British-Sri Lankan artist M.I.A. is known for being outspoken about political and social issues. Just a couple months ago, she released a self-directed video for her new single "Borders," in which she publicly criticized the way immigrants are treated.
Now, M.I.A. is back with another powerful music video titled "Rewear It." The song was created in collaboration with H&M as part of the brand's World Recycle Week initiative, which takes place April 18-24.
According to H&M's press release, the fast-fashion giant aims to collect 1,000 tons of unwanted clothing during the campaign, which will be later used to create new recycled fabrics.
"My mom is a seamstress, so I think I always respected clothes," M.I.A. says in an Instagram video.
And her "Rewear It" song is all about celebrating sustainable fashion consumption.
"I rewear everything," she told Vogue. "The jacket I wear in 'Paper Planes' at the end, the blue sheepskin, I wear in the "D.B.T." ["Double Bubble Trouble"] video. I even wear [things] in videos again! I have no shame about it, and I'm definitely not a pop star who has to wear something once and throw it away."
Given that fast-fashion is the second-largest polluter in the world right after the oil industry, the messages in M.I.A.'s new video are very important.
While many celebrities avoid being seen in the same outfit twice, M.I.A. is setting a positive example by doing just the opposite and encouraging similar behavior for the sake of the planet. The same message applies not only to red carpets, but also the streets. With the rise of cheap disposable garments, many of us toss our clothes away without giving it a second thought, whereas instead we should be taking pride in wearing them as many times as possible or recycling them.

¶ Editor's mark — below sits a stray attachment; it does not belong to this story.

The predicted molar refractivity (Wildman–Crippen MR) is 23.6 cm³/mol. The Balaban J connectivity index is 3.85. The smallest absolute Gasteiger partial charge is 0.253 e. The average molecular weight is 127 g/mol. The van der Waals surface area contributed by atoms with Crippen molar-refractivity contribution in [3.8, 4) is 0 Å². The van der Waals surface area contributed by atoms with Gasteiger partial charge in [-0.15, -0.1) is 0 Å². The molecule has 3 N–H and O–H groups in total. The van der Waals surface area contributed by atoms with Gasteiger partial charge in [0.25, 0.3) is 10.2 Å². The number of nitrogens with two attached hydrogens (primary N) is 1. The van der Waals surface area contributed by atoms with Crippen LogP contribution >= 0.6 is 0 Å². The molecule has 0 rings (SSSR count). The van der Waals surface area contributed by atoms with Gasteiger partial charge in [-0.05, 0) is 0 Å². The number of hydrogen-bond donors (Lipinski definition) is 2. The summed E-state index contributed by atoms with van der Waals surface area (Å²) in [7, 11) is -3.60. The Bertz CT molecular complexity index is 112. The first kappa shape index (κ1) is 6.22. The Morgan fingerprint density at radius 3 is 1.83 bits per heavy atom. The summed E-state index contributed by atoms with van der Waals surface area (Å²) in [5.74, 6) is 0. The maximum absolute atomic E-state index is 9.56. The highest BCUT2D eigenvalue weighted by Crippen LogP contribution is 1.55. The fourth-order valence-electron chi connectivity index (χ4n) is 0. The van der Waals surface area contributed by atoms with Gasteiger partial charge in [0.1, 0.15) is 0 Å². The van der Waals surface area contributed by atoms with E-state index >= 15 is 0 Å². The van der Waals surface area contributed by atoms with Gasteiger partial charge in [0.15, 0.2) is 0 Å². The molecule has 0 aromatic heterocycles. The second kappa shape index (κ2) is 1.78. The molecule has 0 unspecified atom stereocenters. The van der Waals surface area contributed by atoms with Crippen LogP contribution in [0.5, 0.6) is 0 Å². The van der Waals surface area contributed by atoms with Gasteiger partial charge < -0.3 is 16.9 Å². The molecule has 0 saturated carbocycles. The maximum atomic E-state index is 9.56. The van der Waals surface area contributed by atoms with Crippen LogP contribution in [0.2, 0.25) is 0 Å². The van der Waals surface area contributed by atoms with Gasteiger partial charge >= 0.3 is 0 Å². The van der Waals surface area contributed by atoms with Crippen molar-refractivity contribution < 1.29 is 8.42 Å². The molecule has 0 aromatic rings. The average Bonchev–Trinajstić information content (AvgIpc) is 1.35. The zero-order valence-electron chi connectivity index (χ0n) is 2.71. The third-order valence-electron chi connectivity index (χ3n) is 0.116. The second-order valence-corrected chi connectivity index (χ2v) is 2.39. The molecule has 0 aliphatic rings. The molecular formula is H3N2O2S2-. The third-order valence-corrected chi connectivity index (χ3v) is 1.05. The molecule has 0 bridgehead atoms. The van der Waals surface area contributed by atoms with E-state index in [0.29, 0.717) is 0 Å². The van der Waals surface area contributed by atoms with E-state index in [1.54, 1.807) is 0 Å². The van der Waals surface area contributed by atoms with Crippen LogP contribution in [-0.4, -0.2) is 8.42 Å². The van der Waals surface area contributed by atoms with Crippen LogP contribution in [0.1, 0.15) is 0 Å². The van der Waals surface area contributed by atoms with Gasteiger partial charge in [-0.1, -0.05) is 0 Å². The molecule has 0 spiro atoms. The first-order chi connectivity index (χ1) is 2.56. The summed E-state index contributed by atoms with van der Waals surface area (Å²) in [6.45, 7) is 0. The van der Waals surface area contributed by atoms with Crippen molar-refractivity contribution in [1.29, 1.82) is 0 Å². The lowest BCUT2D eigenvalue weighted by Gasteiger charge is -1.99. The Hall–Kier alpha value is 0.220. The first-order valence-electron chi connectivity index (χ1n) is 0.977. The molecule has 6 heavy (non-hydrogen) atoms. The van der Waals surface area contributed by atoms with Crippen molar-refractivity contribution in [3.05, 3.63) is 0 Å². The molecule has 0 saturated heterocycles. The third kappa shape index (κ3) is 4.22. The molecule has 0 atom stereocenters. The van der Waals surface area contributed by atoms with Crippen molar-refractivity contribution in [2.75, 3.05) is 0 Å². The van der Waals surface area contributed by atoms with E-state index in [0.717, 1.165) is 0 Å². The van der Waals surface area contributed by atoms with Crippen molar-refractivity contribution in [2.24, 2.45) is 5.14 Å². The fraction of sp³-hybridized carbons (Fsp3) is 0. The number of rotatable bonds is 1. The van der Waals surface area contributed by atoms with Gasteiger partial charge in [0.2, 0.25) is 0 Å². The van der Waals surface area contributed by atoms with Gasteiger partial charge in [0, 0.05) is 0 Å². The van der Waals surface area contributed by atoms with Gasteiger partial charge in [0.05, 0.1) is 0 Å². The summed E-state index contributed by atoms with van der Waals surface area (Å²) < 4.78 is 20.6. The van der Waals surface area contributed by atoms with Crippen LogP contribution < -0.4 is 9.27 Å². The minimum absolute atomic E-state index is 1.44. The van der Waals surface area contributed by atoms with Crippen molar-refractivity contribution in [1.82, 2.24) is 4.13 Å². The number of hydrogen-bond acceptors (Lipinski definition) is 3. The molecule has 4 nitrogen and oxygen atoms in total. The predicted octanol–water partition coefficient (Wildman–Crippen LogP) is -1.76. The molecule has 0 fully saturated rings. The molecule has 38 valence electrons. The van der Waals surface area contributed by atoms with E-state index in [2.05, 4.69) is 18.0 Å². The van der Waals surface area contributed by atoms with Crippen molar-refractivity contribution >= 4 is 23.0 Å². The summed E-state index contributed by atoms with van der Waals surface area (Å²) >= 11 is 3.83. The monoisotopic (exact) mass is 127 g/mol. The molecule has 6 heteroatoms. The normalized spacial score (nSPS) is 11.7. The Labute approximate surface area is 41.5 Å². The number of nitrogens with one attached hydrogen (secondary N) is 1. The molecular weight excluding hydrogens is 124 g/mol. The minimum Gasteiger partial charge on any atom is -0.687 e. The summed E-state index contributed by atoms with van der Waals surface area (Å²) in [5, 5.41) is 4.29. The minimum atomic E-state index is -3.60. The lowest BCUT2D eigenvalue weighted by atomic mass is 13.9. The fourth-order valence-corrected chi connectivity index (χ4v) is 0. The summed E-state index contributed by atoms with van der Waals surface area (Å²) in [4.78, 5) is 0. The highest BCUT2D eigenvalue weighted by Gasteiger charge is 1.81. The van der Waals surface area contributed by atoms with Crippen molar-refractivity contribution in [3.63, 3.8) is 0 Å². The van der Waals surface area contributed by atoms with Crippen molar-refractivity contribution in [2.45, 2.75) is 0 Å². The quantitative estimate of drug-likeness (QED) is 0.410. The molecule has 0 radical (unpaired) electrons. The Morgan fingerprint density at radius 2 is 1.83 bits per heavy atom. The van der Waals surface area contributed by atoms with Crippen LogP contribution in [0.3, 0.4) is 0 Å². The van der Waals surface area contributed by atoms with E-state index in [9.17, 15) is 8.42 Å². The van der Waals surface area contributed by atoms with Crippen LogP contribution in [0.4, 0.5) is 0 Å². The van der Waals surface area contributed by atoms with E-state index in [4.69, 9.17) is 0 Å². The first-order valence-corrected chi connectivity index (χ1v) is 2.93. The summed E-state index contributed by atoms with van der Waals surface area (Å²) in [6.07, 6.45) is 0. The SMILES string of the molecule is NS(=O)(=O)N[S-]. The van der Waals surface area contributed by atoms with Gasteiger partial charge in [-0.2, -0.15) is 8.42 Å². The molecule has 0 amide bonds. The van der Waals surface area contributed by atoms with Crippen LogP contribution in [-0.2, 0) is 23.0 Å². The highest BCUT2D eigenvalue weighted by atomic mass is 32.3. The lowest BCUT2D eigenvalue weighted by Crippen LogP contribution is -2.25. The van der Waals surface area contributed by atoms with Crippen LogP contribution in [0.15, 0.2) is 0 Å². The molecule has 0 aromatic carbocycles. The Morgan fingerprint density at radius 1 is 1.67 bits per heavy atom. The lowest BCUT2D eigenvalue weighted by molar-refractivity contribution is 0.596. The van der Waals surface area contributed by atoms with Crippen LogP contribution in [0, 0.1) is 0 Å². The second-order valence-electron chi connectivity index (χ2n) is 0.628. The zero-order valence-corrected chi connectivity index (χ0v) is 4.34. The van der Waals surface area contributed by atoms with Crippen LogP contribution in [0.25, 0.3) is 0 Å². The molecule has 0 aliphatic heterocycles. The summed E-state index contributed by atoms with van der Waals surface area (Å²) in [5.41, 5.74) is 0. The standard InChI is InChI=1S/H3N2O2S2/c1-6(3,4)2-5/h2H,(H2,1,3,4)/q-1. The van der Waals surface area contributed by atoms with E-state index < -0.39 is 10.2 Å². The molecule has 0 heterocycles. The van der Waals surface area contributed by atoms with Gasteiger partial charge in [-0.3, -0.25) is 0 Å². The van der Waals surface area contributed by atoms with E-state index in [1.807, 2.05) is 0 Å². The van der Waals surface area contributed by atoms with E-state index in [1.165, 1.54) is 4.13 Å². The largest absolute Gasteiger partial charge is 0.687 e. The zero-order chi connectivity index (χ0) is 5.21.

Yet H&M's World Recycle Week was heavily criticized by a number of activists.
As part of the initiative, H&M offers vouchers to all people who bring unwanted clothing to its stores, which only encourages further consumption and does not "close the loop in fashion."
"Using publicly available figures and average clothing weights, it appears it would take 12 years for H&M to use up 1,000 tons of fashion waste," writes The Guardian's Lucy Siegle. "Meanwhile, if 1,000 tons is recycled, that roughly equates to the same amount of clothes a brand of this size pumps out into the world in 48 hours. Then there are the voucher schemes, which often fuel more purchasing."
Julie Zerbo, the founder and editor of Fashion Law blog, seems to agree.
"H&M's recycling efforts are extremely commendable if we consider them in a vacuum without any larger sense of context as to who the retailer is and the practices upon which its business model is based," she told TakePart.
Others also pointed out the untasteful timing of H&M's World Recycle Week, which comes the exact same week as Fashion Revolution. The latter initiative marks the anniversary of the Rana Plaza tragedy, which took the lives of more than 1,200 garment workers in Bangladesh and campaigns for their rights.
"This week, of all weeks, H&M should be working in solidarity with the rest of us to mark the anniversary of the Rana Plaza tragedy. It should be a time for us all to honor garment workers, those who have died in all industrial tragedies in the garment industry and those who are still suffering in the fashion supply chain today," said Orsola de Castro, a co-founder of Fashion Revolution, in a statement released in response to H&M's World's Recycle Week.
H&M marketing trick or a genuine attempt to make positive change?
You can be the judge, starting by watching M.I.A.'s entire video below:
Let us know what you think in the comments.